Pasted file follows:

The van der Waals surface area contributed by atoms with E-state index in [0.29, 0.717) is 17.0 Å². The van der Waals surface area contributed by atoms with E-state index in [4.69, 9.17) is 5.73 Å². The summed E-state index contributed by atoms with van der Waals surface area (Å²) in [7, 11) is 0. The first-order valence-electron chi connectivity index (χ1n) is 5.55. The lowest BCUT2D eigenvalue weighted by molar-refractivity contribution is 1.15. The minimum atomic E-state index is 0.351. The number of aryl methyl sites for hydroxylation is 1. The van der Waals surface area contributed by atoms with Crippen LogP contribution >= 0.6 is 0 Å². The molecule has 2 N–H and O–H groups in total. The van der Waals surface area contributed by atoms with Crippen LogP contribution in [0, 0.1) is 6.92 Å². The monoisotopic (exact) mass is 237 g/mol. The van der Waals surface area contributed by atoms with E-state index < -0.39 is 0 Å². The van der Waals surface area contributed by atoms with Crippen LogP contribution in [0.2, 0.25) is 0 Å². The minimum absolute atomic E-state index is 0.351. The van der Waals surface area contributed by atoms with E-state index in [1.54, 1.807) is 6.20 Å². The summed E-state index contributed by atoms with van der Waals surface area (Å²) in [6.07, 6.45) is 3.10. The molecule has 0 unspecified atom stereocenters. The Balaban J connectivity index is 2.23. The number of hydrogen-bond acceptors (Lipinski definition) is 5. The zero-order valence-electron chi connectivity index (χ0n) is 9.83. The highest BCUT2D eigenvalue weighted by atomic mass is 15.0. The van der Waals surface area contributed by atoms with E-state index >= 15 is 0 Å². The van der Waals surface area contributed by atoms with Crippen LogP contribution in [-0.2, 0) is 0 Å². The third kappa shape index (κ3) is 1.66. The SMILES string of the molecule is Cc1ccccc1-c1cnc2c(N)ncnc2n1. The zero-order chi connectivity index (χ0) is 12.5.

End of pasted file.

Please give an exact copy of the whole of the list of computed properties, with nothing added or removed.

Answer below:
The van der Waals surface area contributed by atoms with E-state index in [0.29, 0.717) is 17.0 Å². The van der Waals surface area contributed by atoms with E-state index in [4.69, 9.17) is 5.73 Å². The summed E-state index contributed by atoms with van der Waals surface area (Å²) in [7, 11) is 0. The first-order valence-electron chi connectivity index (χ1n) is 5.55. The lowest BCUT2D eigenvalue weighted by molar-refractivity contribution is 1.15. The minimum atomic E-state index is 0.351. The number of aryl methyl sites for hydroxylation is 1. The van der Waals surface area contributed by atoms with Crippen LogP contribution >= 0.6 is 0 Å². The molecule has 2 N–H and O–H groups in total. The van der Waals surface area contributed by atoms with Crippen LogP contribution in [0, 0.1) is 6.92 Å². The monoisotopic (exact) mass is 237 g/mol. The van der Waals surface area contributed by atoms with E-state index < -0.39 is 0 Å². The van der Waals surface area contributed by atoms with Crippen LogP contribution in [0.2, 0.25) is 0 Å². The minimum absolute atomic E-state index is 0.351. The van der Waals surface area contributed by atoms with E-state index in [1.54, 1.807) is 6.20 Å². The summed E-state index contributed by atoms with van der Waals surface area (Å²) in [6.07, 6.45) is 3.10. The molecule has 0 unspecified atom stereocenters. The Balaban J connectivity index is 2.23. The number of hydrogen-bond acceptors (Lipinski definition) is 5. The zero-order valence-electron chi connectivity index (χ0n) is 9.83. The highest BCUT2D eigenvalue weighted by atomic mass is 15.0. The van der Waals surface area contributed by atoms with E-state index >= 15 is 0 Å². The van der Waals surface area contributed by atoms with Crippen LogP contribution in [-0.2, 0) is 0 Å². The third kappa shape index (κ3) is 1.66. The SMILES string of the molecule is Cc1ccccc1-c1cnc2c(N)ncnc2n1. The zero-order chi connectivity index (χ0) is 12.5.